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JavaScript: The Definitive GuideJavaScript: The Definitive GuideSearch this book

6.18. with

In Chapter 4, we discussed variable scope and the scope chain -- a list of objects that are searched in order, to perform variable name resolution. The with statement is used to temporarily modify the scope chain. It has the following syntax:

with (object)

This statement effectively adds object to the front of the scope chain, executes statement, and then restores the scope chain to its original state.

In practice, you can use the with statement to save yourself a lot of typing. In client-side JavaScript, for example, it is common to work with deeply nested object hierarchies. For instance, you may have to type expressions like this one to access elements of an HTML form:


If you need to access this form a number of times, you can use the with statement to add the form to the scope chain:

with(frames[1].document.forms[0]) {
    // Access form elements directly here. For example:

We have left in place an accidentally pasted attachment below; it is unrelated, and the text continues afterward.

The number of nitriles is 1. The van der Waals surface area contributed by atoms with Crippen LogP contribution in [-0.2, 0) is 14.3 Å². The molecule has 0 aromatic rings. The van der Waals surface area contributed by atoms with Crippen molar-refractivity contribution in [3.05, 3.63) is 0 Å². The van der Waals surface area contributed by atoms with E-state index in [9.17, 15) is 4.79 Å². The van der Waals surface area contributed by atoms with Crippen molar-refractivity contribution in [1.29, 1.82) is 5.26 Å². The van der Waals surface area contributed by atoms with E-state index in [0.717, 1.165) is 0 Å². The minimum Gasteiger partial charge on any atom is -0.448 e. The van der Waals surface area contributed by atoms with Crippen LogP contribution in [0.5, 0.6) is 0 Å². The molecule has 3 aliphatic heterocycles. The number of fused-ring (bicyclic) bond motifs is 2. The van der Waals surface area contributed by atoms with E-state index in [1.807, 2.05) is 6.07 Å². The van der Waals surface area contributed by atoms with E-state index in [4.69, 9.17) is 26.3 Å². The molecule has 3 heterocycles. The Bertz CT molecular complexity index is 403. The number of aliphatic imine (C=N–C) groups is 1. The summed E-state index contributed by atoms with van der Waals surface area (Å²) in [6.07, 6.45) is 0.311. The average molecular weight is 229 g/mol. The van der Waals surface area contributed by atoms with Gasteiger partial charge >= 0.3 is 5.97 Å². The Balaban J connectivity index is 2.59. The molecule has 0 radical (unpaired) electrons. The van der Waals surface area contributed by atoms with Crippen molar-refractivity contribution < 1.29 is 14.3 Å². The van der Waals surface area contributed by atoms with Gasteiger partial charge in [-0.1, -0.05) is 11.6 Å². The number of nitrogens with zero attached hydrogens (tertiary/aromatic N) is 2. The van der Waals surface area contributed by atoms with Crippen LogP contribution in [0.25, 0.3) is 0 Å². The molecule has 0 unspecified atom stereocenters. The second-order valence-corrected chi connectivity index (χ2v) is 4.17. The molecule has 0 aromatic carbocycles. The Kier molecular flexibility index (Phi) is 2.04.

name.value = "";
    address.value = "";
    email.value = "";

This reduces the amount of typing you have to do -- you no longer need to prefix each form property name with frames[1].document.forms[0]. That object is temporarily part of the scope chain and is automatically searched when JavaScript needs to resolve an identifier like address.

Despite its occasional convenience, the use of the with statement is frowned upon. JavaScript code that uses with is difficult to optimize and may therefore run more slowly than the equivalent code written without the with statement. Furthermore, function definitions and variable initializations within the body of a with statement can have surprising and counterintuitive behavior.[22] For these reasons, it is recommended that you avoid the with statement.

[22]This behavior, and the reasons behind it, are too complicated to explain here.

Note that there are other, perfectly legitimate ways to save yourself typing. For instance, we could rewrite the previous example as follows:

var form = frames[1].document.forms[0];
form.name.value = "";
form.address.value = "";
form.email.value = ""; 

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